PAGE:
Which Policy Do I Need?

With so many different domain name-related policies, how do you know which one to use?  The chart below highlights some of the more common questions and outlines some considerations for choosing the right policy.  The links take you to more information on the policy in question. 

Problem Policy(ies) w/ hyperlink What you need to know
Someone is infringing my trademark or company name in a domain name.

The UDRP applies to all generic top level domains (gTLDs), from .com to the newest top level domains. It applies to many country code top level domains (ccTLDs) as well—sometimes even to third level domains in those ccTLDs. It also applies to third level domains registered in .co.com. You must have a trademark to use this policy.

The UDRP applies to all generic top level domains. The usDRP is the equivalent policy for the .us ccTLD.

The URS applies to all gTLDs that went live starting in 2013. It’s similar to the UDRP. Key differences include: you cannot get the domain name transferred to you (it gets suspended for a year), you must have a registered trademark, and the burden of proof is higher. The usRS is the equivalent policy for the .us ccTLD.

CentralNic’s CDRP is almost identical to the UDRP. It applies to third level domains registered in the second level domains operated by CentralNic. You must participate in CentralNic mediation before filing a complaint.

Someone stole my domain name.

If you have a trademark, the information above applies. If not, you need to contact ICANN or the Registrars involved to try to get your domain name back.

I have a dispute over a domain name registered in a ccTLD. How do I know if the UDRP applies or if you handle that dispute?

Our ccTLDs page lists the ccTLDs we manage policies for. Countries sometimes adopt the UDRP in its entirety or adopt a very similar policy. If a country adopts the UDRP, any UDRP provider can handle the case. If a country creates their own policy, even if it is very similar to the UDRP, the country will often specify providers. We do our best to keep as complete a list as we can on our ccTLD Policies page.

A Registrar won’t allow my domain name to be transferred to a new Registrar or has allowed my domain name to be transferred against my will.

There is a policy designed to enforce the Inter-Registrar Transfer Policy. Disputes under the Transfer Dispute Resolution Policy can only be brought by a Registrar against another Registrar so you would need to solicit support from your Registrar. The loser pays in this system. If your Registrar is not willing to help you, you may wish to contact ICANN.

A Registry has specific registration policies that are not being followed:
By the Registry itself

ICANN has two policies that can be used to hold a registry accountable for not following the Registry’s own policies or for encouraging trademark infringement. Both the PDDRP and RRDRP have as a remedy sanctions against the Registry.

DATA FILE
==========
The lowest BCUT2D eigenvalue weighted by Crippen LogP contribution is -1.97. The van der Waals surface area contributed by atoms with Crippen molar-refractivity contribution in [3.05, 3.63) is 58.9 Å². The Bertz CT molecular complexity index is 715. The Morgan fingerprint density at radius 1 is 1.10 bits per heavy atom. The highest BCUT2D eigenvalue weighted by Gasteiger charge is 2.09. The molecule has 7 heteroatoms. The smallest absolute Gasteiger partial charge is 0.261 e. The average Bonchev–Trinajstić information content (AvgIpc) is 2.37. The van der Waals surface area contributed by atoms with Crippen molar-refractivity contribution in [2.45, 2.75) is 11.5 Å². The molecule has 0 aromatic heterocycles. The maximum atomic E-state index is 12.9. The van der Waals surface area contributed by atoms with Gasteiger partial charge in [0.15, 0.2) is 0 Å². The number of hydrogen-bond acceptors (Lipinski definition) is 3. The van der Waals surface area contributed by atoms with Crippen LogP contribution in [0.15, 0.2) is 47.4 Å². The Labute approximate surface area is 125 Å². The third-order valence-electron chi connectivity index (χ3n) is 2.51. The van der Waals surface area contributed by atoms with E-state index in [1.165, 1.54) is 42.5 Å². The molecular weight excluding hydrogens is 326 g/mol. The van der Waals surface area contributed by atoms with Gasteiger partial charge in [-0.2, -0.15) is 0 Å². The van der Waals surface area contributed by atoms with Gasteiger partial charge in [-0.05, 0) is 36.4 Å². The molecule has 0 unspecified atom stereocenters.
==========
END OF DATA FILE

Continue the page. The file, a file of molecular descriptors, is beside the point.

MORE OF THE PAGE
By the Registrar Contact ICANN

There are no policies that allow complaints against a Registrar, however, Registrar complaints are followed up by ICANN.

By the Registrant

The SDRP is a policy of limited duration that can be used to challenge a domain name obtained during the registry’s sunrise period. These are listed on our Custom Policies Page by TLD.

Some registries have established special registration requirements and corresponding policies for disputing a domain name’s registration in violation of those requirements, including the REDRP Our Custom Policies page lists those policies by TLD.

Some issues and problems cannot be easily addressed with a dispute resolution policy.
My domain name was stolen or my web designer won’t transfer my domain name to me and I don’t have a trademark or the domain name is generic. If working with the Registrars and ICANN is not effective, you may need to seek remedies in a court of competent jurisdiction.
My trademark is being infringed in a ccTLD but I cannot find evidence of a dispute policy. Unfortunately, many ccTLDs have not made provisions for dispute resolution policies. Generally, the options are: to work with the registrant directly, reach out to the registry for help, or file a complaint in court in the registrant’s jurisdiction.
I had an agreement for a sale of a domain name and the other party backed out. No dispute policies apply. This type of dispute would fall under contract law and you would need to file a complaint in court.
Someone is parking a domain name that I want to buy or refuses to negotiate me over the purchase of a domain name I want. The Policies cannot be used to obtain a domain name that someone is unwilling to sell you. Some of the policies listed above, like UDRP, might apply if you have a trademark that is being infringed.
I have questions about the process. What do I do?
Each Policy has corresponding Rule that walk parties through all the options. We also have an FAQ page. The URS has demonstrations regarding how to use the technology. If you still aren’t sure of the process, email us at domaindispute@adrforum.com. We can’t tell you if you should file but we can help you with the next steps once you decide.
If I want to hire or talk to a lawyer about my situation, who do you recommend?
We cannot recommend anyone, but all of our decisions are searchable at www.adrforum.com/SearchDecisions . You should be able to use the index to find similar cases. The attorneys who handled those cases are listed in the decisions. You can easily look them up on the internet.